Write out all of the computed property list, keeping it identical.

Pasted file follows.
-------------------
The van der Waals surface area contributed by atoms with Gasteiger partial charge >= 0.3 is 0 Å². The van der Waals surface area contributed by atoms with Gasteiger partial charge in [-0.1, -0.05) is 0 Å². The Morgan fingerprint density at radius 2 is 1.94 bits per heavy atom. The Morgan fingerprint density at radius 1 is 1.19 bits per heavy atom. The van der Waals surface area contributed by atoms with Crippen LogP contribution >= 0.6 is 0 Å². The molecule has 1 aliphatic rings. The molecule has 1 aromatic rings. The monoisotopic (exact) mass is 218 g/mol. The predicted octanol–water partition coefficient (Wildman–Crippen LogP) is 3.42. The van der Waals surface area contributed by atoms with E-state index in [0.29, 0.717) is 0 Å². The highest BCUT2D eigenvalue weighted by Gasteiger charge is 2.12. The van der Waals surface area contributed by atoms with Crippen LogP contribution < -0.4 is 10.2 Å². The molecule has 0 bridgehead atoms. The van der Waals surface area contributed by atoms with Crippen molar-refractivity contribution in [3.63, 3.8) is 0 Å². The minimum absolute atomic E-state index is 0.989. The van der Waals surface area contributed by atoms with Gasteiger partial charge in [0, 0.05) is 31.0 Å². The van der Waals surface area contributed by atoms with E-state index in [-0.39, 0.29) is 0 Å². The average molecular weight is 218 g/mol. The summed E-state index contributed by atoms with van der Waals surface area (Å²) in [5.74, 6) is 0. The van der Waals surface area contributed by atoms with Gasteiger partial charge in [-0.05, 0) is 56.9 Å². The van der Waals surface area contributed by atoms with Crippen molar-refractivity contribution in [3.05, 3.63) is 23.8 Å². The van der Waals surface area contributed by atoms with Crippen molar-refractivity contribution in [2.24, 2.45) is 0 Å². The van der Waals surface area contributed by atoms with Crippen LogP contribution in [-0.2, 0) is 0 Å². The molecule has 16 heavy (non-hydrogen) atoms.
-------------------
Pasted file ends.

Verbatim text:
The van der Waals surface area contributed by atoms with Gasteiger partial charge >= 0.3 is 0 Å². The van der Waals surface area contributed by atoms with Gasteiger partial charge in [-0.1, -0.05) is 0 Å². The Morgan fingerprint density at radius 2 is 1.94 bits per heavy atom. The Morgan fingerprint density at radius 1 is 1.19 bits per heavy atom. The van der Waals surface area contributed by atoms with Crippen LogP contribution >= 0.6 is 0 Å². The molecule has 1 aliphatic rings. The molecule has 1 aromatic rings. The monoisotopic (exact) mass is 218 g/mol. The predicted octanol–water partition coefficient (Wildman–Crippen LogP) is 3.42. The van der Waals surface area contributed by atoms with E-state index in [0.29, 0.717) is 0 Å². The highest BCUT2D eigenvalue weighted by Gasteiger charge is 2.12. The van der Waals surface area contributed by atoms with Crippen LogP contribution < -0.4 is 10.2 Å². The molecule has 0 bridgehead atoms. The van der Waals surface area contributed by atoms with Crippen molar-refractivity contribution in [3.63, 3.8) is 0 Å². The minimum absolute atomic E-state index is 0.989. The van der Waals surface area contributed by atoms with Gasteiger partial charge in [0, 0.05) is 31.0 Å². The van der Waals surface area contributed by atoms with E-state index in [-0.39, 0.29) is 0 Å². The average molecular weight is 218 g/mol. The summed E-state index contributed by atoms with van der Waals surface area (Å²) in [5.74, 6) is 0. The van der Waals surface area contributed by atoms with Gasteiger partial charge in [-0.05, 0) is 56.9 Å². The van der Waals surface area contributed by atoms with Crippen molar-refractivity contribution in [3.05, 3.63) is 23.8 Å². The van der Waals surface area contributed by atoms with Crippen molar-refractivity contribution in [2.24, 2.45) is 0 Å². The van der Waals surface area contributed by atoms with Crippen LogP contribution in [-0.2, 0) is 0 Å². The molecule has 16 heavy (non-hydrogen) atoms.